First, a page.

Russ Hill has led his firm through a lot of transitions. During his time at Long Beach, Calif.-based Halbert Hargrove Global Advisors, he’s helped morph the company from a simple brokerage to a tax shelter shop to a commission-based firm, and ultimately to a fee-only planning business with roughly $4 billion in AUM.

Each time the CEO and chairman pushed his company in a new direction, it was to stay ahead of a shifting market that impacted what his clients would need, he says.

Now, some 40 years into his career, Hill is still rolling with the changes, orchestrating another set of transitions. The goal: to keep up with the two biggest trends facing the financial planning industry — the advance of so-called robo advisors that provide investment management for the young and not-so-affluent, and an aging baby boomer generation, forced to cope with unfamiliar terrain such as chronic health conditions and cognitive decline.

Over the next few years, Halbert Hargrove will develop two new businesses — one aimed at young savers, the other to help counsel clients on the practical side of aging. “I’m going to do this regardless of cost,” says Hill. “I think this will be a great differentiator.”

At the same time, the firm is continuing with a long-established succession plan aimed at training and developing a new generation of managers able to run the business when Hill is long gone.


Hill has a long history of taking chances to grow and negotiate unfamiliar terrain. On numerous occasions during his tenure at Halbert Hargrove, he’s had to borrow to pay the bills or take in investors to finance the addition of offices, technology or the managers needed to keep the operation running, he says.

“You have to build the capacity before you can grow,” says Hill. “I’m conservative with my clients’ finances. With mine, I’d like to think that I’m taking sensible risks.”

Hill started in the financial advisory business back in the 1970s. A fresh-faced Stanford MBA, he was working for his dad at Halbert Hargrove — then a traditional brokerage — peddling stocks for a $500 draw against commissions. Though he says he had neither interest in nor aptitude for picking stocks, he quickly became one of the firm’s top producers and ended up buying out his dad’s partners within a matter of a few years.

“I got to change what the firm did,” he says.

Back in the 1970s, financial planning was all about sales, he explains. “You would figure out the kinds of things your clients needed and then sell them something. It was a terrible conflict of interest but there weren’t a lot of options. If you tried to do pure planning, no one would pay you and you wouldn’t survive.”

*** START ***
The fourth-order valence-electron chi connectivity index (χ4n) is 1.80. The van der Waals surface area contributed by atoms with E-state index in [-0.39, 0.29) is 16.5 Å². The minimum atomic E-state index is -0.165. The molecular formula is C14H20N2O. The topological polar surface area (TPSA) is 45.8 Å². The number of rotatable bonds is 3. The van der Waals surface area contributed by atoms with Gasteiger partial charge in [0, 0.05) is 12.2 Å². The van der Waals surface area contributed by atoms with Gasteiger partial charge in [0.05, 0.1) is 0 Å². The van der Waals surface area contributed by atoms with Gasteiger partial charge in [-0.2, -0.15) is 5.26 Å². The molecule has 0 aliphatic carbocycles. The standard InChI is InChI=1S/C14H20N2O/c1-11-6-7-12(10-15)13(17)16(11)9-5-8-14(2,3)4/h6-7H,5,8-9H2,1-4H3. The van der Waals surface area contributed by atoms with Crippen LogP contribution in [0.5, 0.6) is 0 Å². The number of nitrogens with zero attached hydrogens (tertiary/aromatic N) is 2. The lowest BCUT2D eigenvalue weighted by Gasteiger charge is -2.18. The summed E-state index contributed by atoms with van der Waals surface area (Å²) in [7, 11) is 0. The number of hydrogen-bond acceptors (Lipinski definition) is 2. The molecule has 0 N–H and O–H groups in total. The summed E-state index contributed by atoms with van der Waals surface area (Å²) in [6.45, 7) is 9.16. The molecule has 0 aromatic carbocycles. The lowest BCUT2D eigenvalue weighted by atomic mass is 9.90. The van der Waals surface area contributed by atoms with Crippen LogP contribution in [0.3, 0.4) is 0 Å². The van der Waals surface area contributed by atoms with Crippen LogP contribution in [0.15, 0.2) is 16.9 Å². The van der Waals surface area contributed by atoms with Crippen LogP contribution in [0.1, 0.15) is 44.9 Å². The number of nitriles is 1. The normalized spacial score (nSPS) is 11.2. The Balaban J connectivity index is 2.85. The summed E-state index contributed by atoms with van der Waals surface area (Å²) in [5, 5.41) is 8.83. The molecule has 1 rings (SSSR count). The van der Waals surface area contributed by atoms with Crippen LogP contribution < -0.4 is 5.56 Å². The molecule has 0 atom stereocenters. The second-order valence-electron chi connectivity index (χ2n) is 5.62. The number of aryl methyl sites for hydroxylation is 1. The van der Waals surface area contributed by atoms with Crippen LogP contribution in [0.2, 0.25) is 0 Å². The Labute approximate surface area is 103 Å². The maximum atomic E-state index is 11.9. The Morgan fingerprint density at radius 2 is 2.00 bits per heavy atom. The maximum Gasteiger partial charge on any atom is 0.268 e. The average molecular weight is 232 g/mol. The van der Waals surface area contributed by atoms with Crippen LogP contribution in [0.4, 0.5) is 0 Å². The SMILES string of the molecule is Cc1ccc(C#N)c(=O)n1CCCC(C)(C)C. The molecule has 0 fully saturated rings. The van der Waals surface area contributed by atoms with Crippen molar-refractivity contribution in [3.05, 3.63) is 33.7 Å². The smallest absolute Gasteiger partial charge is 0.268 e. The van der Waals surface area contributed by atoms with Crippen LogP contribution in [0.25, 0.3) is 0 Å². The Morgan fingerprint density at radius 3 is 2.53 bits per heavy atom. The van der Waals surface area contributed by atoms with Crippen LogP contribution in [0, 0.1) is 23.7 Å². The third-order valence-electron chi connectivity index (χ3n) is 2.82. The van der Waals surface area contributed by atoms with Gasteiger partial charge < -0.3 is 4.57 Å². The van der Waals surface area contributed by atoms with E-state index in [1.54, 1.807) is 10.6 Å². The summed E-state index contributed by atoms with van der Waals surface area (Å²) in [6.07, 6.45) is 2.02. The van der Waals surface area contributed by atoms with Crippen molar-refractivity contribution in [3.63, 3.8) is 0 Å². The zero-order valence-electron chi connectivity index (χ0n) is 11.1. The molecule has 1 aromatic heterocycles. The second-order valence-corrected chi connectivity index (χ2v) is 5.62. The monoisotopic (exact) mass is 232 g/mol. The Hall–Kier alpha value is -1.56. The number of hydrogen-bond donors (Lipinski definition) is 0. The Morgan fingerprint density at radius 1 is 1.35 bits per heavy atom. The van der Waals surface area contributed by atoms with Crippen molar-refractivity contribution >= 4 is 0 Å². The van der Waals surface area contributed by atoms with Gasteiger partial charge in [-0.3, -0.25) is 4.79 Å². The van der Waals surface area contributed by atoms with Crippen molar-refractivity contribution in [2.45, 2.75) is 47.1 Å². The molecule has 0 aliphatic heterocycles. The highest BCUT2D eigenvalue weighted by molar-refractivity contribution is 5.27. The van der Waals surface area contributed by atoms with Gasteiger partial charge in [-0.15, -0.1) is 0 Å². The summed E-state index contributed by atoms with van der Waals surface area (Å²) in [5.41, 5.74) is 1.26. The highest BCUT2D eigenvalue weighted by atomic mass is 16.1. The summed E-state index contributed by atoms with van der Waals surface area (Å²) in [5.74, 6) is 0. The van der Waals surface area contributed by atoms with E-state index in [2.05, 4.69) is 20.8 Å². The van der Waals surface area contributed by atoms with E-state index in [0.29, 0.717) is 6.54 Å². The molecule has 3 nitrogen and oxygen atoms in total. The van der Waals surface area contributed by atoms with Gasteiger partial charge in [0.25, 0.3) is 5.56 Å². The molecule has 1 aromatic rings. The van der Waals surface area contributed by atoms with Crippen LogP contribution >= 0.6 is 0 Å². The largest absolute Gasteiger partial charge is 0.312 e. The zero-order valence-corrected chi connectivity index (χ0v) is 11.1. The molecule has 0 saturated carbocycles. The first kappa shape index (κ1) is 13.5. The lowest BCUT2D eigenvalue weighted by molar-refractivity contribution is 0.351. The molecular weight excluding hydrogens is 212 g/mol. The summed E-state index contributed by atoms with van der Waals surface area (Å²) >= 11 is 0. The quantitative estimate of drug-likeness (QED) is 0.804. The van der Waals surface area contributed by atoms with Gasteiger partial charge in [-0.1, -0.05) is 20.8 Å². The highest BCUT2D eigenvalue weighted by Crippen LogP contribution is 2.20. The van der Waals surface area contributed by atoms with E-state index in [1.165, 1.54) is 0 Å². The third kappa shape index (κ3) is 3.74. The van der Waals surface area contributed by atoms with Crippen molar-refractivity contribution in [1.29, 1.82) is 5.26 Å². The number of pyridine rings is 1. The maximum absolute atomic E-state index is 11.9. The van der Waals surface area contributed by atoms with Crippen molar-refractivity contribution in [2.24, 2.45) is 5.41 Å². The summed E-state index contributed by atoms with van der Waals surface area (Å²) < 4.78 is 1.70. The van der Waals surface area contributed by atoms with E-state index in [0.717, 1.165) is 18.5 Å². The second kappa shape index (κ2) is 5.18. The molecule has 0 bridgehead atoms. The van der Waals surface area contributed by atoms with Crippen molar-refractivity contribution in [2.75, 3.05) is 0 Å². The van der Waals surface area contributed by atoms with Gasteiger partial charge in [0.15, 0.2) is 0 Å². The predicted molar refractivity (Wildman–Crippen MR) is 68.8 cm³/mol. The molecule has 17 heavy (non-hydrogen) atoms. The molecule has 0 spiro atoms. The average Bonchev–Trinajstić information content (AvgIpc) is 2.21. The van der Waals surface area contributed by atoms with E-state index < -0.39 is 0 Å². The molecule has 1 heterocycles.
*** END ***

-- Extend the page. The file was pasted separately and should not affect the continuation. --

What his clients needed in the 1970s and early ‘80s, he says, were tax shelters in commodity-oriented businesses that could soar in times of high inflation. At the time, top marginal tax rates were at 70% and inflation was so rampant that the government imposed price controls to tamp down escalating consumer costs. Meanwhile, the tax code was rife with loopholes that paid handsome returns to those investing in the right products.

Hill launched several investment partnerships that raised cattle, drilled for oil and even made wine, co-founding the William Hill Estate Winery (now part of Gallo). But when the government started closing tax loopholes and made strides taming inflation, Hill morphed the firm again into a traditional RIA selling mutual funds.


Then, not satisfied with the commission-based funds that provided the bulk of the firm’s income, he sold the brokerage and launched Halbert Hargrove Russell in 1989 as a fee-only advisor.

At the start, Hill says the company was almost a franchise, representing Russell Investments’ institutional clients from Los Angeles to the Mexican border. As time went on, he broadened the client and investment mix and started adding staff. But as the firm got larger and began to add offices in such places as Houston and Scottsdale, Ariz., Hill realized that trying to juggle the day-to-day operations of a business with the demands of clients was an impossible job.

To grow, he needed managers unfettered by client service. Even though adding executive-level staff seemed like a costly and risky undertaking, Hill took another chance. “We hired a number of people before we could afford it,” he says. “You’ve got to invest in skilled people and train them.”